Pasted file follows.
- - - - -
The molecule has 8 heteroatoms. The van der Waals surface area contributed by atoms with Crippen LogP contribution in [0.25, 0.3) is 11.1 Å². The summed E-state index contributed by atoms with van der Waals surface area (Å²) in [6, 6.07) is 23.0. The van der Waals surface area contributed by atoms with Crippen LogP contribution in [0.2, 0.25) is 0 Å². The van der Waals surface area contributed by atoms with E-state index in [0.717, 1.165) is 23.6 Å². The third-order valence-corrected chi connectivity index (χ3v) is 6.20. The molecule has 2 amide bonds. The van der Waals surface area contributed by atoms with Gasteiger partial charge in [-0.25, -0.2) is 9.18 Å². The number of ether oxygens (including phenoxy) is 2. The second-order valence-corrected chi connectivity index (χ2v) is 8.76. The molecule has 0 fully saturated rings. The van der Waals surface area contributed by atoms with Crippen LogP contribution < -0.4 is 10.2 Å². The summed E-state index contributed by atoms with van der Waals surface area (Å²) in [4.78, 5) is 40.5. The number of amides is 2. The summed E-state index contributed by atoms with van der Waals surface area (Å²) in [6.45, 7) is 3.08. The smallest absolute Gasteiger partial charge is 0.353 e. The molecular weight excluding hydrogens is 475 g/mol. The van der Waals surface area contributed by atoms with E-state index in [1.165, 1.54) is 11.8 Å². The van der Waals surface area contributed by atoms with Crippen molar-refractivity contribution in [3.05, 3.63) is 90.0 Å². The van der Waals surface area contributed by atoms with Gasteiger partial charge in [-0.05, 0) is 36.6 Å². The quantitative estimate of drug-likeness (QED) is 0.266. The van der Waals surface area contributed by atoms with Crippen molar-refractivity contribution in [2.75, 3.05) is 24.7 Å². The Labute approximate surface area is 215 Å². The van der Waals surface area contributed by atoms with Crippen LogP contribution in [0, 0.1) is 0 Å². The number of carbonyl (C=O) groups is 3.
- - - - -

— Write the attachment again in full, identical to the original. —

The molecule has 8 heteroatoms. The van der Waals surface area contributed by atoms with Crippen LogP contribution in [0.25, 0.3) is 11.1 Å². The summed E-state index contributed by atoms with van der Waals surface area (Å²) in [6, 6.07) is 23.0. The van der Waals surface area contributed by atoms with Crippen LogP contribution in [0.2, 0.25) is 0 Å². The van der Waals surface area contributed by atoms with E-state index in [0.717, 1.165) is 23.6 Å². The third-order valence-corrected chi connectivity index (χ3v) is 6.20. The molecule has 2 amide bonds. The van der Waals surface area contributed by atoms with Gasteiger partial charge in [-0.25, -0.2) is 9.18 Å². The number of ether oxygens (including phenoxy) is 2. The second-order valence-corrected chi connectivity index (χ2v) is 8.76. The molecule has 0 fully saturated rings. The van der Waals surface area contributed by atoms with Crippen LogP contribution < -0.4 is 10.2 Å². The summed E-state index contributed by atoms with van der Waals surface area (Å²) in [4.78, 5) is 40.5. The number of amides is 2. The summed E-state index contributed by atoms with van der Waals surface area (Å²) in [6.45, 7) is 3.08. The smallest absolute Gasteiger partial charge is 0.353 e. The molecular weight excluding hydrogens is 475 g/mol. The van der Waals surface area contributed by atoms with E-state index in [1.165, 1.54) is 11.8 Å². The van der Waals surface area contributed by atoms with Crippen molar-refractivity contribution in [3.05, 3.63) is 90.0 Å². The van der Waals surface area contributed by atoms with Gasteiger partial charge in [-0.05, 0) is 36.6 Å². The quantitative estimate of drug-likeness (QED) is 0.266. The van der Waals surface area contributed by atoms with Crippen molar-refractivity contribution in [2.75, 3.05) is 24.7 Å². The Labute approximate surface area is 215 Å². The van der Waals surface area contributed by atoms with Crippen LogP contribution in [0, 0.1) is 0 Å². The number of carbonyl (C=O) groups is 3.